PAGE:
LUNCH: I was saying to my class the other day, I’m a conceptualist. First, I have the concept of music. I never think about who I’d like to work with. That’s not how I work. The concept of the music comes first, and whomever suits the concept comes next. I’ve never sat down and said, “I want to work with that person.” If you asked me, I would say, “I want to work with nobody or everybody.” It’s who suits the musical concepts. For me, when I collaborate – and I think this is why I’m so successful, and I continue to work with so many different kinds of people – it’s the sacred zone. All bullshit is left out of there. Maybe I’ve just been lucky with the people I’ve chosen. Except for maybe one or two people, in the history of everyone I’ve ever worked with, it’s been a totally blissful experience. The only reason it might not have been, in the end of two of those instances, is that they’re both completely insecure men who have macho problems. Anybody who isn’t macho, which is most of the people I work with (Thurston, Thirlwell), they never have problems with me. The two macho assholes were the only ones who ever had problems with me. When I go into a collaborative relationship, this is the sacred ground. I want everyone to feel as good as possible. I’m there because I fucking adore what you do. I think you’re a genius. I’m not calling you into the circle unless you’re the perfect person for this sacred marriage, to take it somewhere else. I really am the cattle prodder and the cheerleader. My job is to make people feel as good as they can doing what they do. That’s what I do. I don’t need feedback. I don’t need the reciprocation. That’s why I love spoken word. I’m not waiting for the applause. I can’t stand when people applaud after a fucking song.

BROWN: The Jack Kerouac School of Disembodied Poetics was founded on poetics. As the general public that knows who you are, they won’t think of you as literally. Thurston is doing literary press. Lydia was writing poetry in the 90s and publishing as well. Lydia has spoken word. The word “poet” was completely removed from that for a long time.

LUNCH: It’s the first thing that brought us together, the spoken word. Which is interesting.

MOORE: To me, I felt like I had more direct engagement with writing. Early on, I was enamored with forms of poetry. I was enamored with studying poetry for my own studies. I would read and read. When I went to New York, I was aware that there was a poetry scene, but I didn’t think I was going to get involved with it. I didn’t think of myself as a poet. I thought I was going to be a writer. Playing music, I felt like I didn’t have any established skills as a musician. I knew how to do some stuff. I still don’t know how to play real guitar. In a way, it didn’t really matter. The music I liked allowed me to be free with the guitar. I knew I was into composition the same way that I’m into the composition of like minds on the page. That’s how I looked at music – as a composition. Same thing with being free, writing free verse. It’s the same thing as playing free improvisation. I equated them. They were just different variables of discipline. One was words on paper, and one was playing an instrument and making sound. It was composing sound the way you would compose language.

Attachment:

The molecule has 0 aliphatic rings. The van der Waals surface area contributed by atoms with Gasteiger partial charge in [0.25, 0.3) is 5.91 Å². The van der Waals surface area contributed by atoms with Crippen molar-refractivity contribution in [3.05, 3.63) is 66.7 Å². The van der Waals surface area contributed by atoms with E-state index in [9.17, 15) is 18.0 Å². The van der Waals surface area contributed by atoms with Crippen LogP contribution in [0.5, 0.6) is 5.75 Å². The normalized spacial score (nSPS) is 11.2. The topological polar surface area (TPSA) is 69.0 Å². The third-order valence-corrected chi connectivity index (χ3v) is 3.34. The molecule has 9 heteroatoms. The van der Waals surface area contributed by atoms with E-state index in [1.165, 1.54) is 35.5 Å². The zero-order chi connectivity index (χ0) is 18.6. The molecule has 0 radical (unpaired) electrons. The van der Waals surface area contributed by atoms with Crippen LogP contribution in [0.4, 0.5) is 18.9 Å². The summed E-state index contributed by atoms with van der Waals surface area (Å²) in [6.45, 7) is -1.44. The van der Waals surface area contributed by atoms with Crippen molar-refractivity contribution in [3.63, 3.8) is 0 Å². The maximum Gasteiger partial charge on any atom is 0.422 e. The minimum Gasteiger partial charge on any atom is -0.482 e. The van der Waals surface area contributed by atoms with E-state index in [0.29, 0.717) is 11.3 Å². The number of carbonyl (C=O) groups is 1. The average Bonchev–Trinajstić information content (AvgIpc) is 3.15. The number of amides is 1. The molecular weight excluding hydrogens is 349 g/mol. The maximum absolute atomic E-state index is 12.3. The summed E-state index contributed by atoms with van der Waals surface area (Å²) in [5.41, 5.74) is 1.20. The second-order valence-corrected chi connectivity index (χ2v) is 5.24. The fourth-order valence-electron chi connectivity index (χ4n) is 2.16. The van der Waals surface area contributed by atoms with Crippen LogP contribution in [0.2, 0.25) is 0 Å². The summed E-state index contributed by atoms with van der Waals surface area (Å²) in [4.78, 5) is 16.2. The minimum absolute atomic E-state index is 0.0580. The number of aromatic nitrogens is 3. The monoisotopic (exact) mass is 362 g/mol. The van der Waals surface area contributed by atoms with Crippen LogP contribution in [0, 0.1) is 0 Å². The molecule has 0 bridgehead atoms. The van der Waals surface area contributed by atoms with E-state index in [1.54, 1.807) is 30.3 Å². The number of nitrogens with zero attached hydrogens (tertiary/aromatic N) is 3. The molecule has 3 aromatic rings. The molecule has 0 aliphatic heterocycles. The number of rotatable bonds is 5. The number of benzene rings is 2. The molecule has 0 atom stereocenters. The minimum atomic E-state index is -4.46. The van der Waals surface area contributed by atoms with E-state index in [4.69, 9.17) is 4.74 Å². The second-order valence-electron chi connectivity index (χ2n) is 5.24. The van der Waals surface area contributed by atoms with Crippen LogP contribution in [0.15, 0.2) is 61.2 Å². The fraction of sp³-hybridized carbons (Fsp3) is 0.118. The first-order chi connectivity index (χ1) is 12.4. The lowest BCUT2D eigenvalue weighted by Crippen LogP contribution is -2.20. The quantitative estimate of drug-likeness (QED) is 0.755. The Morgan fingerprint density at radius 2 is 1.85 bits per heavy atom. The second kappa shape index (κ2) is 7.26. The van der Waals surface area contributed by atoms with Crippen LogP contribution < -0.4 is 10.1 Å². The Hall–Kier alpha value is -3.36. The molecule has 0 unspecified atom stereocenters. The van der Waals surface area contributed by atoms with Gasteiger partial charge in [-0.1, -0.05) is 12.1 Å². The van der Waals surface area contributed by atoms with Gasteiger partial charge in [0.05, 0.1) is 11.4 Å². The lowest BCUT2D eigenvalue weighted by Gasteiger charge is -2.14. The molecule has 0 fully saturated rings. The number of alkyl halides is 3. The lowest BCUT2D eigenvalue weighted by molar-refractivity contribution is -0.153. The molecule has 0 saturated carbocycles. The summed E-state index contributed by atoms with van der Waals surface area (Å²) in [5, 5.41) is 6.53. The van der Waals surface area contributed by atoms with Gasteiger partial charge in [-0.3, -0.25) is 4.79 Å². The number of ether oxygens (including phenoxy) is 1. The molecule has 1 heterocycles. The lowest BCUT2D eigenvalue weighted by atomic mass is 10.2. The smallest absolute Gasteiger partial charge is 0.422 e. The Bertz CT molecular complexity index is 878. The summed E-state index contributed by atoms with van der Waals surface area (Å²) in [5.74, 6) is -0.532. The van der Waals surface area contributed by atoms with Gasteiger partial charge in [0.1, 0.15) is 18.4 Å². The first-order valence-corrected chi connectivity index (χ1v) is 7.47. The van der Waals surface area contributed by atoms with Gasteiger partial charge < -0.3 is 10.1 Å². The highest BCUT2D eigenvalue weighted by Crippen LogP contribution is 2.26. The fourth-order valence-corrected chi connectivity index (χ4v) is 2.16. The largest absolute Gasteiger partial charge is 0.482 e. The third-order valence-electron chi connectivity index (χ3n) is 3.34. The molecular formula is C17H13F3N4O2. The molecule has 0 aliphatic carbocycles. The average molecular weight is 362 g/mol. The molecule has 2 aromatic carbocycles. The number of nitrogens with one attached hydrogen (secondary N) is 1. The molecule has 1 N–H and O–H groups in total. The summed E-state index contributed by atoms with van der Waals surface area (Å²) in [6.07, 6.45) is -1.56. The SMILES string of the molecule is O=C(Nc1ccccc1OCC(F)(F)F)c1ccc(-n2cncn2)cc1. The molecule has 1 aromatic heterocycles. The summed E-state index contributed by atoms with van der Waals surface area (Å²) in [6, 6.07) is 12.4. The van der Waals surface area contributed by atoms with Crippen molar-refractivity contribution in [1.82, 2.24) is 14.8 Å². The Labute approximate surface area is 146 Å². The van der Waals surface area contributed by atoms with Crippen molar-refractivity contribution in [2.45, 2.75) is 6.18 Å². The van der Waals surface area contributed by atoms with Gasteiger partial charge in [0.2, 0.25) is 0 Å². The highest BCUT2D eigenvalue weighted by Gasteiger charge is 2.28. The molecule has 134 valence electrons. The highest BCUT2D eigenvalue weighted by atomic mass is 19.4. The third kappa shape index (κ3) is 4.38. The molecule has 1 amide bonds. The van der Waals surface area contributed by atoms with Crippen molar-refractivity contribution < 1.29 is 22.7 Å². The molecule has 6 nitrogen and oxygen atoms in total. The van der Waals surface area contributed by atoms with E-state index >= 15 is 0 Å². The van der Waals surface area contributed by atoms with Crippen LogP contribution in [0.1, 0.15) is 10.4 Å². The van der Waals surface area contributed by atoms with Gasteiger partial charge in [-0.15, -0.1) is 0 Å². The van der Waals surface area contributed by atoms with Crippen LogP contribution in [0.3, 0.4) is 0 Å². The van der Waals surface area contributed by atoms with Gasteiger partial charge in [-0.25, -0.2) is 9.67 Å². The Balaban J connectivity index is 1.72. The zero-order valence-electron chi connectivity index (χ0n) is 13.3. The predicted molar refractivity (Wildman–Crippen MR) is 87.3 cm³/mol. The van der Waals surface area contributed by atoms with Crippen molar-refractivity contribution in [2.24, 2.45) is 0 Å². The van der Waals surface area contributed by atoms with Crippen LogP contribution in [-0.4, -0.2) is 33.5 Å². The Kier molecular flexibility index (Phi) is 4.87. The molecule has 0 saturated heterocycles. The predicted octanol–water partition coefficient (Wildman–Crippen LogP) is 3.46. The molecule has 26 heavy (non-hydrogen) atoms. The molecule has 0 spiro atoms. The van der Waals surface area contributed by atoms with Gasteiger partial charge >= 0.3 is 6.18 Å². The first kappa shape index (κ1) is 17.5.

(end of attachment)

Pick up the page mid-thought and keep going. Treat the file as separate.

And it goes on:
LUNCH: I never thought of myself as a musician. I always thought of myself as a journalist, as a historian. I went to New York to write. The music was merely the machine to back up the words, even when half the music was instrumental. Even when all the music was instrumental, the titles were what were most important. To me, it’s just a vehicle. The music exists to offset the words. I do all kinds of music. I still consider myself a writer, a journalist, a historian. That’s what I do. The naked word is the most important to me. I love doing music, but that wasn’t the priority. I was what allowed me to facilitate getting the word out. The format for it didn’t really exist at that point.

BROWN: Thomas Sayers Ellis was talking about Go-Go today. Why was he talking about Go-Go in the context of a poetics panel? There were only a few words spoken in one of those pieces he played at the panel, but it seemed like the music was the word.

LUNCH: Exactly. That’s what divided it from hip hop, which was manufactured nana, studio nonsense. So here we are.